Essential tremor among children

Department of Neurology, Parkinson's Disease Center and Movement Disorders Clinic, Baylor College of Medicine, 6550 Fannin St, Suite 1801, Houston, TX 77030, USA.
PEDIATRICS (Impact Factor: 5.3). 12/2004; 114(5):1203-5. DOI: 10.1542/peds.2004-0031
Source: PubMed

ABSTRACT To characterize the clinical and therapeutic aspects of essential tremor (ET) among children.
ET, an autosomal dominant disorder, has been studied extensively among adults, but little is known regarding its occurrence, clinical characteristics, treatment, and prognosis in pediatric populations. Often stigmatized as a disorder of the elderly, ET may be misdiagnosed among children. Previous studies of childhood-onset ET were limited by small sample sizes.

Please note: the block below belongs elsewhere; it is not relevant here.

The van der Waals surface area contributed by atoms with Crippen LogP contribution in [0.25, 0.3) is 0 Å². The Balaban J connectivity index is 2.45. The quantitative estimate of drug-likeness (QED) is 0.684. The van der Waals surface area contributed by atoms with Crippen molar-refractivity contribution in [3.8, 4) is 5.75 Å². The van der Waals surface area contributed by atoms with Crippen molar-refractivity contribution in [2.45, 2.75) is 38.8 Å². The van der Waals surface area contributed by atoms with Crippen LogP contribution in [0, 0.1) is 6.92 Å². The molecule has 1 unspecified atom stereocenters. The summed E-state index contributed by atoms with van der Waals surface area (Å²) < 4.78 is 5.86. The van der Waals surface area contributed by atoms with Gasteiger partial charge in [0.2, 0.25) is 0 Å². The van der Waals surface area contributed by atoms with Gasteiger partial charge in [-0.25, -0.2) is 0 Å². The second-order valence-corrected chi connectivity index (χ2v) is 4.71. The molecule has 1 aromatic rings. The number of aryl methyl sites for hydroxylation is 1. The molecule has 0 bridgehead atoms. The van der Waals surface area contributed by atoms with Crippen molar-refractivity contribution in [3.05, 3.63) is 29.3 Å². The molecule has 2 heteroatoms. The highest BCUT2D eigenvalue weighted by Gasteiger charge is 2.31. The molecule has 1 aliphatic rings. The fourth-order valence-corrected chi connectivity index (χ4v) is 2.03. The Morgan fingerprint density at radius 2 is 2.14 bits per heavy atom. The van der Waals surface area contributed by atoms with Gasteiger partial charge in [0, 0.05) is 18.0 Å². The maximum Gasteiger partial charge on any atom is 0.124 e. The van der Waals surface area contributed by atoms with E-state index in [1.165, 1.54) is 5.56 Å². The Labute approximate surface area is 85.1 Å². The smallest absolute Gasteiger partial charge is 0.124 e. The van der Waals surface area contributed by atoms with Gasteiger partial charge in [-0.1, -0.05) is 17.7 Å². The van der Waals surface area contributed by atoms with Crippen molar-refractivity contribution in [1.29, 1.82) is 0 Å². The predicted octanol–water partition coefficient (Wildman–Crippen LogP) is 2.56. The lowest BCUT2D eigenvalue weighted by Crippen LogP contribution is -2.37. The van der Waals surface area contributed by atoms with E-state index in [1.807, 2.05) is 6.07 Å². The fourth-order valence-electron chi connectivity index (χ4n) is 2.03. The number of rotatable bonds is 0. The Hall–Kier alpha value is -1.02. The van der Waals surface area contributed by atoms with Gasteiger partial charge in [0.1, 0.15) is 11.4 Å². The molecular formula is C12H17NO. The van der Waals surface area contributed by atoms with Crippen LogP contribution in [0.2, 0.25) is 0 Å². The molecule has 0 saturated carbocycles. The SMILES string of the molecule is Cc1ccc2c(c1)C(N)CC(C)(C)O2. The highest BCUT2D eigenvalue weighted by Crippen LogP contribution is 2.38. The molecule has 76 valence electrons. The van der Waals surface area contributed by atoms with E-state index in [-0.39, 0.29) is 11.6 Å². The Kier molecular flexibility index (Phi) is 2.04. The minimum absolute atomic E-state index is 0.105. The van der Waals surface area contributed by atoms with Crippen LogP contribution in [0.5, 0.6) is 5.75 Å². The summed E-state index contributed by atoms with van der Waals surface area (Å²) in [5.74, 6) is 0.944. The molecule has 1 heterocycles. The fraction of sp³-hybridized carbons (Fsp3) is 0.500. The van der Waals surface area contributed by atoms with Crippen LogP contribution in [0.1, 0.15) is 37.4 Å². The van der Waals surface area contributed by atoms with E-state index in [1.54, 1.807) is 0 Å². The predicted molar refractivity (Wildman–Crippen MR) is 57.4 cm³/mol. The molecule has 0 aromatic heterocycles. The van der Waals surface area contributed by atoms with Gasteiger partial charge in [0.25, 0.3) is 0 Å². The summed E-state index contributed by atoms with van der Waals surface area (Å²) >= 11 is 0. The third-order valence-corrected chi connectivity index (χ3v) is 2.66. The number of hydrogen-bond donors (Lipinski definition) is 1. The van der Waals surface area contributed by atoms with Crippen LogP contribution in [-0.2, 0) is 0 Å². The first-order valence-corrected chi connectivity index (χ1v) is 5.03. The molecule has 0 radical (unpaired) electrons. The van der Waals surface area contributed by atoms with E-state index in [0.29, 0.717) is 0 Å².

Clinical data, including gender, age at onset, family history, associated disorders, and response to treatment, were collected for consecutive patients diagnosed with childhood-onset ET at the Movement Disorders Clinic at Baylor College of Medicine.
Of the 39 patients with ET, 29 (74.4%) were male. The mean age at onset was 8.8 +/- 5.0 years, and the mean age at evaluation was 20.3 +/- 14.4 years. A family history of tremor was noted for 79.5% of the patients. Eighteen (46.2%) had some neurologic comorbidity, such as dystonia, which was noted for 11 patients (28.2%). Only 24 of the patients (61.5%) were treated with a specific antitremor medication; 5 of the 12 patients treated with propranolol experienced improvement.
Concomitant movement disorders, such as dystonia, are common among patients with childhood-onset ET, which supports the concept that ET is a heterogeneous disorder. Treatment strategies used for adult patients with ET seem to be effective also for children with ET, although controlled therapeutic trials in this population of patients with ET are lacking.


Full-text (2 Sources)

Available from
Oct 13, 2014